More remains were found near other residential schools in Canada revealing a dark chapter of Canada’s history. So it’s our job as Canadians, to honour the survivors of residential schools and recognize their losses. These discoveries should urge all Canadians to learn from the past and avoid making the same mistakes.

What is Canada Doing About This?

Canada’s Truth and Reconciliation Commission on Residential Schools recommended specific actions to reverse the injustice. And on June 3, 2021 the Canadian parliament passed Bill C-5 to designate September 30 as the National Day for Truth and Reconciliation.

This day encourages Canadians to learn about the darker parts of Canada’s past rather than to hide from it. It’s a day to learn about key historical events. Only when every Canadian knows about the crimes committed against Indigenous peoples can we move forward as a nation.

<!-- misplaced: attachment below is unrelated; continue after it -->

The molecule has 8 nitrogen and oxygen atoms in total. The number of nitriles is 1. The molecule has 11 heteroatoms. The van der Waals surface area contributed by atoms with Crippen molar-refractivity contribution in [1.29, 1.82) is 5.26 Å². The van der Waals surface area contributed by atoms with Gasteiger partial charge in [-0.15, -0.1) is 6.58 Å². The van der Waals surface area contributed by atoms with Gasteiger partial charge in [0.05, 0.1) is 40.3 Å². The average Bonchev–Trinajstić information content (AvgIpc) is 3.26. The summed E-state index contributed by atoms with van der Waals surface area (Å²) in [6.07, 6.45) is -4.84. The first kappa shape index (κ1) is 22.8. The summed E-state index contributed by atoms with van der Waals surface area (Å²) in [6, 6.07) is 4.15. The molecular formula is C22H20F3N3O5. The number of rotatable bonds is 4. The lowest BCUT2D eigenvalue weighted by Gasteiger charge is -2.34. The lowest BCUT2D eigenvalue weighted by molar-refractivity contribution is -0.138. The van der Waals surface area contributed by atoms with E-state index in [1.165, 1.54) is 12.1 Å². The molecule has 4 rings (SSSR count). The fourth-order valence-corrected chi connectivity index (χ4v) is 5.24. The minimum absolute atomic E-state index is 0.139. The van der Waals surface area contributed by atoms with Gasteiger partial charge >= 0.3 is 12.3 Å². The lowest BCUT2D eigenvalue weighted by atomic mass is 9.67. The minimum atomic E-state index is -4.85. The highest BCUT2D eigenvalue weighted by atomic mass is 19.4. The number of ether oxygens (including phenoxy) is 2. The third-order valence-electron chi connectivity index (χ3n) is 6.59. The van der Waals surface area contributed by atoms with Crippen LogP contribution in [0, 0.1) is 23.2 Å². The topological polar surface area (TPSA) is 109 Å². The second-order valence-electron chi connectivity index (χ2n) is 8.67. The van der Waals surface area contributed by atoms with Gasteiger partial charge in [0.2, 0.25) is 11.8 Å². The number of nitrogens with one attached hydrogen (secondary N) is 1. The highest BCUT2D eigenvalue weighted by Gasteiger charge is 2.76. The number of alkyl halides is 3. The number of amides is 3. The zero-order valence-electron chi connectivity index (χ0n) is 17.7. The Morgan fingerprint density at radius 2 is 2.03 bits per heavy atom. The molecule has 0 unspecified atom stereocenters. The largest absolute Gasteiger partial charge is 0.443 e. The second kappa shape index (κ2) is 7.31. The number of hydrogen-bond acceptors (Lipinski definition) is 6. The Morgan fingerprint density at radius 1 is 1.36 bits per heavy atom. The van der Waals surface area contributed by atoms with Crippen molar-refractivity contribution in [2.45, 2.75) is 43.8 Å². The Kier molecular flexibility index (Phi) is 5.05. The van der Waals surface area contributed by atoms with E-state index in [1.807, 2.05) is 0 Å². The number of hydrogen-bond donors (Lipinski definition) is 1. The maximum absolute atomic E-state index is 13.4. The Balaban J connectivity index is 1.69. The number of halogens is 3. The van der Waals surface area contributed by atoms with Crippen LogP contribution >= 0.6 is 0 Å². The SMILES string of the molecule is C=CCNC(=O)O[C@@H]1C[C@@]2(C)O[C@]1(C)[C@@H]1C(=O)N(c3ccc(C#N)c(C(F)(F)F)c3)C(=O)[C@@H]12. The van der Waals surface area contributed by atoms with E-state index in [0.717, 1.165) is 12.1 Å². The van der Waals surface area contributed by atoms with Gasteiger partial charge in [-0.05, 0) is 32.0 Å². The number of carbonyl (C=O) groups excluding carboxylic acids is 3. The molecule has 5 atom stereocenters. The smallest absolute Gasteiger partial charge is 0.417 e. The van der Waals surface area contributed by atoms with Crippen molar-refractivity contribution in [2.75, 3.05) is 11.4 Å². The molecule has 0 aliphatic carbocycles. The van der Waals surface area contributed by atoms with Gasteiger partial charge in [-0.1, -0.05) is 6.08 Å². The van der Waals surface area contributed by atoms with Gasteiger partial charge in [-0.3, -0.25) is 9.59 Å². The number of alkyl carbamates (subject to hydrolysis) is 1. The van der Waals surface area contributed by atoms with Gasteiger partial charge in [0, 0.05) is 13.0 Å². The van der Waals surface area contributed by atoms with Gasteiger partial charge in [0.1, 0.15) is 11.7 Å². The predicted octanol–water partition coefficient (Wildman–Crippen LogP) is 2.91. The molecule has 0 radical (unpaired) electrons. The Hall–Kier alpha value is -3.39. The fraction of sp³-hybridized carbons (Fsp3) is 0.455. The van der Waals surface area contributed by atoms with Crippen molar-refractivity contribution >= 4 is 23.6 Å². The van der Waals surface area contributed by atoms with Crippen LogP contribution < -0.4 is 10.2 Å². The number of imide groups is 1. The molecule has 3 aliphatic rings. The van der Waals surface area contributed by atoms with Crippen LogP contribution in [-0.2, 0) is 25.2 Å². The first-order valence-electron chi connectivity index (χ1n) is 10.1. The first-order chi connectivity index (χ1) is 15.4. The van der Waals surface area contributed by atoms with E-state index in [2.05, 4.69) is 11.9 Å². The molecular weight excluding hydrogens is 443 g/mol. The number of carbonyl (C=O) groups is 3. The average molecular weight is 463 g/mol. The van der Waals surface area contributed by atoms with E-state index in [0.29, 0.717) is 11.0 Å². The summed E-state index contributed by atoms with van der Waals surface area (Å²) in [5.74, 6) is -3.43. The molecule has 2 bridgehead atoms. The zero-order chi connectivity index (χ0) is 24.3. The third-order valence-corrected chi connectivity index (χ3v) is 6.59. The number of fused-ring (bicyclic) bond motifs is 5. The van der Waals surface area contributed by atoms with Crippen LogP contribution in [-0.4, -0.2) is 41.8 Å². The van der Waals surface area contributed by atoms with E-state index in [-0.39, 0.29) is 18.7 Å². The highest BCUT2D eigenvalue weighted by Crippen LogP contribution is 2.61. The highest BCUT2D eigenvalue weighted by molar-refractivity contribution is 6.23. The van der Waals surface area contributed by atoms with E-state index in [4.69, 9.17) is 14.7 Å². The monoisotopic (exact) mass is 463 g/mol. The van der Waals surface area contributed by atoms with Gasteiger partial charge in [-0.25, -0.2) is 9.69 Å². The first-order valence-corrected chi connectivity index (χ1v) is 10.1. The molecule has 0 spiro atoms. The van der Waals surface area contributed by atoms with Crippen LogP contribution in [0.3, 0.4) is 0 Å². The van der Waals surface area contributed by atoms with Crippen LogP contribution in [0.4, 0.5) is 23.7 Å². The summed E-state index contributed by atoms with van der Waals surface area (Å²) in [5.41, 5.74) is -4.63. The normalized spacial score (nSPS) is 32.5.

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National Truth and Reconciliation Events in 2023

A picture of three young Indigenous children walking along a path, holding hands and wearing wearing traditional regalia. The photo represents truth and reconciliation

On September 30 you can participate in a number of events that First Nations, Metis, and Inuit leaders have organized. These important events help all Canadians to acknowledge the harm done and better understand the history of Indigenous Peoples.

Reconciliation is an ongoing process. By participating in events, we take the time to listen, learn, reflect, and support reconciliation in our local communities.

Ottawa, Ontario

Illuminating Parliament Hill

To honour the survivors of residential schools, their families and communities buildings across Canada including the Peace Tower on Parliament Hill will be illuminated in orange from September 30 at 7 p.m. to sunrise on October 1.